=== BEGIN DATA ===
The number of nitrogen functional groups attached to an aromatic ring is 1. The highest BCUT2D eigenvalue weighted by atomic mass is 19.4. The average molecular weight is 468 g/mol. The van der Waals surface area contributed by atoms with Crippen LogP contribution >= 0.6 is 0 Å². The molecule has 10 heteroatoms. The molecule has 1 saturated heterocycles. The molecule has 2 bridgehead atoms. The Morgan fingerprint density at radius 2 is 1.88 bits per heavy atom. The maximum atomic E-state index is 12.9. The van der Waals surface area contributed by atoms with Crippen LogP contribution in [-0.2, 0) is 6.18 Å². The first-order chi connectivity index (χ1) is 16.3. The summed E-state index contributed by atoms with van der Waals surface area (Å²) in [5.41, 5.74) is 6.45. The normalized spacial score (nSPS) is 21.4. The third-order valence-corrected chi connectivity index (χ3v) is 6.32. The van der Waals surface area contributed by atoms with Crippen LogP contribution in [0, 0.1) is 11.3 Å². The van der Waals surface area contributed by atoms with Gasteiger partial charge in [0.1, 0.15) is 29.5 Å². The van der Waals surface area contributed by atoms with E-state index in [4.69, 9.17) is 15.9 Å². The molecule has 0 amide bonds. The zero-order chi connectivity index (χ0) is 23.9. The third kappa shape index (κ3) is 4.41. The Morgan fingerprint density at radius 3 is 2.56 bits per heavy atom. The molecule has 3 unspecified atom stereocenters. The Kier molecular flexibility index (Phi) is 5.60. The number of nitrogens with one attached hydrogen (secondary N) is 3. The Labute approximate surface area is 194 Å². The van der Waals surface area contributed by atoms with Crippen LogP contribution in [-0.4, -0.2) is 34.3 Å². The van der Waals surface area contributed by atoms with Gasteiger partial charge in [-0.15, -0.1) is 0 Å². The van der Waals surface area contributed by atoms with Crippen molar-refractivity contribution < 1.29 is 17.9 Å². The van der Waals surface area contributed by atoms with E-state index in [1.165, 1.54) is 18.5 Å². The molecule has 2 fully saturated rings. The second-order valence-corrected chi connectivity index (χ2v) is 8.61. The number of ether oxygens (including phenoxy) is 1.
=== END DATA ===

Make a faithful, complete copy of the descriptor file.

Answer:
The number of nitrogen functional groups attached to an aromatic ring is 1. The highest BCUT2D eigenvalue weighted by atomic mass is 19.4. The average molecular weight is 468 g/mol. The van der Waals surface area contributed by atoms with Crippen LogP contribution >= 0.6 is 0 Å². The molecule has 10 heteroatoms. The molecule has 1 saturated heterocycles. The molecule has 2 bridgehead atoms. The Morgan fingerprint density at radius 2 is 1.88 bits per heavy atom. The maximum atomic E-state index is 12.9. The van der Waals surface area contributed by atoms with Crippen LogP contribution in [-0.2, 0) is 6.18 Å². The first-order chi connectivity index (χ1) is 16.3. The summed E-state index contributed by atoms with van der Waals surface area (Å²) in [5.41, 5.74) is 6.45. The normalized spacial score (nSPS) is 21.4. The third-order valence-corrected chi connectivity index (χ3v) is 6.32. The van der Waals surface area contributed by atoms with Crippen LogP contribution in [0, 0.1) is 11.3 Å². The van der Waals surface area contributed by atoms with Gasteiger partial charge in [0.1, 0.15) is 29.5 Å². The van der Waals surface area contributed by atoms with E-state index in [4.69, 9.17) is 15.9 Å². The molecule has 0 amide bonds. The zero-order chi connectivity index (χ0) is 23.9. The third kappa shape index (κ3) is 4.41. The Morgan fingerprint density at radius 3 is 2.56 bits per heavy atom. The molecule has 3 unspecified atom stereocenters. The Kier molecular flexibility index (Phi) is 5.60. The number of nitrogens with one attached hydrogen (secondary N) is 3. The Labute approximate surface area is 194 Å². The van der Waals surface area contributed by atoms with Crippen LogP contribution in [-0.4, -0.2) is 34.3 Å². The van der Waals surface area contributed by atoms with Gasteiger partial charge in [-0.15, -0.1) is 0 Å². The van der Waals surface area contributed by atoms with Crippen molar-refractivity contribution < 1.29 is 17.9 Å². The van der Waals surface area contributed by atoms with E-state index in [1.165, 1.54) is 18.5 Å². The molecule has 2 fully saturated rings. The second-order valence-corrected chi connectivity index (χ2v) is 8.61. The number of ether oxygens (including phenoxy) is 1.